Tuesday, September 22, 2009

Area lawmakers divided on interim senate bill

Tuesday, September 22, 2009
The following story was published in the MetroWest Daily News in the 9/22/09 print version. This was not published on the paper's website.

BOSTON – Area lawmakers are divided on a bill to give Gov. Deval Patrick the power to appoint an interim U.S. senator. But with a vote looming in the state Senate, the disagreements are not along party lines.

“We have been putting an emphasis on increasing the integrity of the Legislature,” said Sen. Michael Moore, D-Worcester, who opposes the bill.

“This could be deemed as a slap in the face of some of the integrity efforts that we have been trying to make. This could be deemed as a purely political vote.”

The Massachusetts House last week passed a bill that would give Patrick the power to make an interim appointment to fill the Sen. Edward Kennedy’s seat. The appointee would hold the office until a January vote to elect a new senator to fill out Kennedy’s term.

State Democrats have been under pressure from the Obama administration and Congressional Democrats to fill Kennedy’s seat and give the party a 60-vote majority in the Senate – a margin viewed as critical to pass Obama’s health care program in the coming weeks.

But critics say the interim appointment would be hypocritical because Democrats took the appointment power away from then Gov. Mitt Romney in 2004 to prevent him from appointing a Republican if Sen. John Kerry was elected president, leaving his seat vacant.

Moore said he is not alone among fellow Democrats in opposing the bill.

“One positive of this, is you hear a lot of talk about a one-party state and the negative effects of one-party rule. I think by seeing the 42 Democrats that went against the legislation (in the House) and the fact that you will see some Democrats in the Senate voting against it, I think it shows the positiveness of the diversity of the Democratic Party,” he said.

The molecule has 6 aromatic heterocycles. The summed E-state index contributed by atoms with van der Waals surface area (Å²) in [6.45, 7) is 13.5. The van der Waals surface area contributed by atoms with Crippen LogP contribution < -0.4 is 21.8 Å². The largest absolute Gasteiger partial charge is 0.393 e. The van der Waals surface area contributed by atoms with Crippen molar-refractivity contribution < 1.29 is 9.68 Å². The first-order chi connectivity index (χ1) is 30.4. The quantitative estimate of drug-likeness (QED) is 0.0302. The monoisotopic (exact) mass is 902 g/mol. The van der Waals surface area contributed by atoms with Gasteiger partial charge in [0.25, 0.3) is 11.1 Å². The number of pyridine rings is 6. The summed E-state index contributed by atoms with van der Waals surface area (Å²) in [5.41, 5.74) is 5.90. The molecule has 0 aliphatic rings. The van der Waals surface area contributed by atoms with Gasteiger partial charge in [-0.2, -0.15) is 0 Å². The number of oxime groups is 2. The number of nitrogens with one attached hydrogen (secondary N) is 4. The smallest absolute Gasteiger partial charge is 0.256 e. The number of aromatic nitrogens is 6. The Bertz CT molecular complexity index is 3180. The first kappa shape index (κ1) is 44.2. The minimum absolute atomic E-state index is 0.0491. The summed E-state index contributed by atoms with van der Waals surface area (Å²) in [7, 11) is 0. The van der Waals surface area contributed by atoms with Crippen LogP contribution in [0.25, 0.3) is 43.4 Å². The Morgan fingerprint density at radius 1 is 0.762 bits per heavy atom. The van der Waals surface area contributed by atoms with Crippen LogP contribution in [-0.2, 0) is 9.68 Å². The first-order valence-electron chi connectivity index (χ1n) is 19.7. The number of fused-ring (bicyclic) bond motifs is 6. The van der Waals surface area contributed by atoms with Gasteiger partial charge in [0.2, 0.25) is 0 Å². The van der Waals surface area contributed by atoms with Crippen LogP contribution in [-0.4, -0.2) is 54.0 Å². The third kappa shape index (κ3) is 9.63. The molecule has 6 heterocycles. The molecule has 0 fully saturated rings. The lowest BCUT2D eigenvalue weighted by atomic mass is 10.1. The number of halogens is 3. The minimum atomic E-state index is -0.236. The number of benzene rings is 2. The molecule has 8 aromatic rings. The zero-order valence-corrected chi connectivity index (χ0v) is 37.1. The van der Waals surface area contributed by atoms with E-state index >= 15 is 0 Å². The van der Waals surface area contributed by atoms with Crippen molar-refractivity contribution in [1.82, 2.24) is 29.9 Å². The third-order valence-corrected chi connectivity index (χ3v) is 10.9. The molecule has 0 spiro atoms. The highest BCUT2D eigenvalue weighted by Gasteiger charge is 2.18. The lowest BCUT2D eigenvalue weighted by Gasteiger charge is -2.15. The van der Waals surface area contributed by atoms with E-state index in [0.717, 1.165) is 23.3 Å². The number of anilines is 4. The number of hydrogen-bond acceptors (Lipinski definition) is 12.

Other Democrats are leaning toward supporting the bill.

Sen. Susan Fargo’s chief of staff, Don Siriani, said that while Fargo, a Middlesex Democrat, had some concerns regarding the bill’s constitutionality, “the constitutional challenges that the senator was applying as a filter have been cleared.”

Siriani said Fargo will make a final decision after listening to the caucus prior to the Senate session tomorrow, which he said, “will be instructive.”

“Her positioning has been consistent throughout: Make sure it’s a well thought out approach, make sure it meets constitutional muster, and then listen to what her constituents have to say. Overwhelmingly, the feedback we are having from our district is in support of the bill.”

Sen. Jamie Eldridge said that it will be a tough but important vote. The senator has been a supporter of the bill from the beginning and believes it is critical to have two senators and two voices in Washington, D.C.

“There is quite an urgency from constituents I represent,” he said. Eldridge said 62 percent of the calls to his office have been in support of an interim appointee.

Republican Sen. Scott Brown, an announced candidate in the special U.S. Senate election in January has already made his position known about an interim appointment. Brown issued a press release last week, criticizing presidential adviser David Axelrod’s plea to state Democrats to pass the Senate appointment bill.

“Someone should tell the White House that this Senate seat belongs to the people of Massachusetts. It’s not a rubber stamp for anyone,” he said. “I find it offensive that we are going to appoint someone to march in lockstep to vote for higher taxes and more government in Washington.”

Sen. Harriette Chandler, D-Worcester, was not available for comment but favors the bill, according to her communications director, Timothy Daley.

The offices of Senators Karen Spilka and Cynthia Stone Creem, both Democrats from Middlesex and Norfolk, did not return calls requesting comment.

The state Senate will likely debate the bill on Tuesday. If passed without differences from the House version, the bill could reach the governor’s desk as early as Wednesday.

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